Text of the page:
Use of silver-hydrogel urinary catheters on the incidence of catheter-associated urinary tract infections in hospitalized patients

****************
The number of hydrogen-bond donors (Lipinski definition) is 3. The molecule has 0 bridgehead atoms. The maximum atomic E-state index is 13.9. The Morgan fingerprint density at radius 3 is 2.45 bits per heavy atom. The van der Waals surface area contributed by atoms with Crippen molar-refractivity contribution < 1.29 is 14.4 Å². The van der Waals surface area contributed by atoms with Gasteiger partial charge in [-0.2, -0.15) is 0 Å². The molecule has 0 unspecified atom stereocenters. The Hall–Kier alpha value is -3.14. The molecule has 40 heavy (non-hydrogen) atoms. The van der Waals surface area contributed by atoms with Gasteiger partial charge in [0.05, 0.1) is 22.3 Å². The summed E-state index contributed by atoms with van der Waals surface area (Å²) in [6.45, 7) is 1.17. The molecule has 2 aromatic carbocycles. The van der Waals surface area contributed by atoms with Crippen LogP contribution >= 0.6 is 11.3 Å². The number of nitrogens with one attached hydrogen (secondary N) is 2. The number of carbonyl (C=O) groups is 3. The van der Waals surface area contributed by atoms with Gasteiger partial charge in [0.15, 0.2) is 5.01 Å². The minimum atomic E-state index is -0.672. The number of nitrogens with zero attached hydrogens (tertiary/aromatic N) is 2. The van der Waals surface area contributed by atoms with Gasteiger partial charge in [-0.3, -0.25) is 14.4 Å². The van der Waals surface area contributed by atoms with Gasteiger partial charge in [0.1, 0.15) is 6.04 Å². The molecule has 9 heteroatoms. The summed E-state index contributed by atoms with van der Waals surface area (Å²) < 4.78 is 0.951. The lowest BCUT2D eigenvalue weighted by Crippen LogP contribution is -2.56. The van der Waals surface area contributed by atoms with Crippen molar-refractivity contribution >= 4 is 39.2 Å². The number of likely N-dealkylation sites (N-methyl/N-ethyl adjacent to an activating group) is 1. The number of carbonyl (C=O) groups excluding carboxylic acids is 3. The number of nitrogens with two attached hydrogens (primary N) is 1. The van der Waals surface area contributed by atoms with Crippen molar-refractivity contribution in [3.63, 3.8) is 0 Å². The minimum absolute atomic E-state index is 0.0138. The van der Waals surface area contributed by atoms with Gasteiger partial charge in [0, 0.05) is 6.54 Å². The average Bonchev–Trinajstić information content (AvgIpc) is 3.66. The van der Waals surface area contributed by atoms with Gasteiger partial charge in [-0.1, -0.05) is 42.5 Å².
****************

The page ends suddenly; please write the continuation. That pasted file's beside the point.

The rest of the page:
Background: Urinary tract infections (UTIs) account for 40% of all nosocomial infections, and about 80% of these are associated with the use of urinary catheters. They not only contribute to excess morbidity and mortality, but they also significantly add to the cost of hospitalization. Clinical trials with silver-coated urinary catheters have shown conflicting results. However, recent trials with silver-hydrogel urinary catheters have shown a reduction in nosocomial UTIs, and these catheters appear to offer cost savings. Method: The University of Massachusetts Medical Center is a teaching, tertiary hospital with 18% of its beds in intensive care units. The silver-hydrogel urinary catheters were introduced in October 1997. The rate of catheter-associated UTIs with silver-hydrogel urinary catheter use was compared with a historical baseline UTI rate that was established for January 1996 and January 1997 with the standard, noncoated catheters. The cost of a nosocomial catheter-associated UTI was estimated by calculating the hospital charges resulting from all urinary catheter-associated UTIs in 1 month. A cost-analysis of silver-hydrogel urinary catheter use was performed. Results: The rate of catheter-associated UTIs for noncoated catheters was 4.9/1000 patient-days compared with 2.7/1000 patient-days for the silver-hydrogel catheters, a reduction of 45% (P =.1). The average cost (calculated with hospital charges) of a catheter-associated UTI at our institution was estimated to be $1214.42, with a median of $613.72. The estimated cost-saving ranged from $12,563.52 to $142,314.72. Conclusions: The use of silver-hydrogel urinary catheters resulted in a nonsignificant reduction in catheter-associated UTIs and a modest cost-saving. (Am J Infect Control 2002;30:221-5.)
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